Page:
Thursday, January 08, 2004

Minimalizing: Not the American Way

Reading the Chicago Sun-Times yesterday I came upon an article that showed me that maybe we are recovering from the 9/11 attacks. It seems as though not everyone is satisfied with "Reflecting Absence", the winning World Trade Center memorial by designers Michael Arad and Peter Walker. The minimalist design, highlighted by reflecting pools in the old WTC footprints, has come under fire.

Anthony Gardner, who lost his brother in the attacks and is a member of a coalition for family groups, said the design is "unacceptable."

Gardner said Tuesday, "This is minimalism, and you can't minimalize the impact and enormity of September 11th."

I believe that Gardner meant to say "you can't minimize the impact and enormity of September 11th." Never minding his confusion, there has been some voicing over how the victims should be remembered. The memorial will remember all of the victims of the attacks, including those killed in the Pentagon, in Pennsylvania, and aboard the hijacked airliners. It also will honor those killed in the 1993 WTC bombing. This grouping of all the victims of both attacks together is drawing heavy criticism from rescue workers who want separate recognition for their colleagues. This contention by the rescue workers reads to me like an extension of the tribal mentality that emerged during the cleanup of the WTC site after the attacks. In "American Ground", a three-part expose in The Atlantic Monthly William Langewiesche wrote of the feudal system that developed between volunteer construction workers, FDNY, and Port Authority officials, and of the power struggles between them.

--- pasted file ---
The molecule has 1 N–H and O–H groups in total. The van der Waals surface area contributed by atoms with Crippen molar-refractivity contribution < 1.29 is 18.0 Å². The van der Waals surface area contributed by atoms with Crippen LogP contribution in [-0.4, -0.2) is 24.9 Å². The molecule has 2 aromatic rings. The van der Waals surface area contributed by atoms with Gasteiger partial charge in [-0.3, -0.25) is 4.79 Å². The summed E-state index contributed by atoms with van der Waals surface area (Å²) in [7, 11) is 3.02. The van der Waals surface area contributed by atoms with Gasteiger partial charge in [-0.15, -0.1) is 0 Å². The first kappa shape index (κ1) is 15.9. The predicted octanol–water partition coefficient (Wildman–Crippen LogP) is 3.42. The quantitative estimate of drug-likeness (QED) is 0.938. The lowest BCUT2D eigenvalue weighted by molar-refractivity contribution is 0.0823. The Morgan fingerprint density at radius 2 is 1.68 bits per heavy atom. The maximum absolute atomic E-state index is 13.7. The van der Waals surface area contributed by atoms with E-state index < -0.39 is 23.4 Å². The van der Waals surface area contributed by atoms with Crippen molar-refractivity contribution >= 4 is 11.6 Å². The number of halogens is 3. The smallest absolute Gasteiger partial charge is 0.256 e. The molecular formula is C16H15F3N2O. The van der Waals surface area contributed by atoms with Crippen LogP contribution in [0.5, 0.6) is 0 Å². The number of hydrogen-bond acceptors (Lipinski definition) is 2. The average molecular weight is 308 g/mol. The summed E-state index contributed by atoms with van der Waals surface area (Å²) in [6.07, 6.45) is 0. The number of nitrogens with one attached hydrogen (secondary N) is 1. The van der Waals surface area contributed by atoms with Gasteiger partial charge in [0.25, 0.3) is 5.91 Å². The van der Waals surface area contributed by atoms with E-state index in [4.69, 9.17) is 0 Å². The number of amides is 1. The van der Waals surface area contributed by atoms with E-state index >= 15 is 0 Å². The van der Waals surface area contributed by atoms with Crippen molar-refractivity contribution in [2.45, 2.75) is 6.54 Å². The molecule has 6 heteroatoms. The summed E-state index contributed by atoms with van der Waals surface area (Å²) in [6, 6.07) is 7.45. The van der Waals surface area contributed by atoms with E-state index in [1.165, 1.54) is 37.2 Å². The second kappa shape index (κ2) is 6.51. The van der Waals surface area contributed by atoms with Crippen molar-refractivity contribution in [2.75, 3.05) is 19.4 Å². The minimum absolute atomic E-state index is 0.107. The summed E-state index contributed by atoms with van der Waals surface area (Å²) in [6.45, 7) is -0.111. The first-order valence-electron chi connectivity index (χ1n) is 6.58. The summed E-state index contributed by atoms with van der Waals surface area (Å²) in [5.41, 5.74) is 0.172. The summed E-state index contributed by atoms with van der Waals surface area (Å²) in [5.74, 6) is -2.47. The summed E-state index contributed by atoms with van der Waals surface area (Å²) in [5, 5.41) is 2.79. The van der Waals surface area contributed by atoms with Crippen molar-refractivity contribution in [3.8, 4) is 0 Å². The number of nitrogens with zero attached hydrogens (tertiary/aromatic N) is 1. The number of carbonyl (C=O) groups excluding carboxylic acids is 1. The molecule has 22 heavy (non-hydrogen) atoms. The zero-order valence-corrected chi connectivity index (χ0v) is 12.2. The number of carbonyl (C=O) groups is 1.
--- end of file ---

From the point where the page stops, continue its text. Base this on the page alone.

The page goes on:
I find it both alarming and comforting to find that the Arad/Walker design is drawing criticism. At the risk of drawing fire from those who lost loved ones on that day, it appears as though the wounds are healing. The scars run deep and obvious, and as they begin to fade voices like Mr. Gardner and the rescue workers raise in petty bickering and politics.

March 2004 will mark two-and-a-half years since the attacks. In short order the WTC site will be bustling with new construction as both the memorial and the proposed Freedom Tower will be built. In the interim I fully expect the Bush administration to use the WTC site as an emotionally charged photo op when the Republican convention hits New York on the eve of the attacks fourth anniversary. A photo op that will be used ad nauseum to sway voters into actually electing Bush into a second term this time.

The best way to honor the collective memory of those who died that day would be to shelve the egos and get to rebuilding. In an age where we're letting fear dictate how we live, a rebuilt WTC site would send a powerful message to those who wish to frighten us- abroad and at home- that we will not cower in the shadow of heightened alerts.

That would show that we're not minimalizing the impact and enormity of it all.

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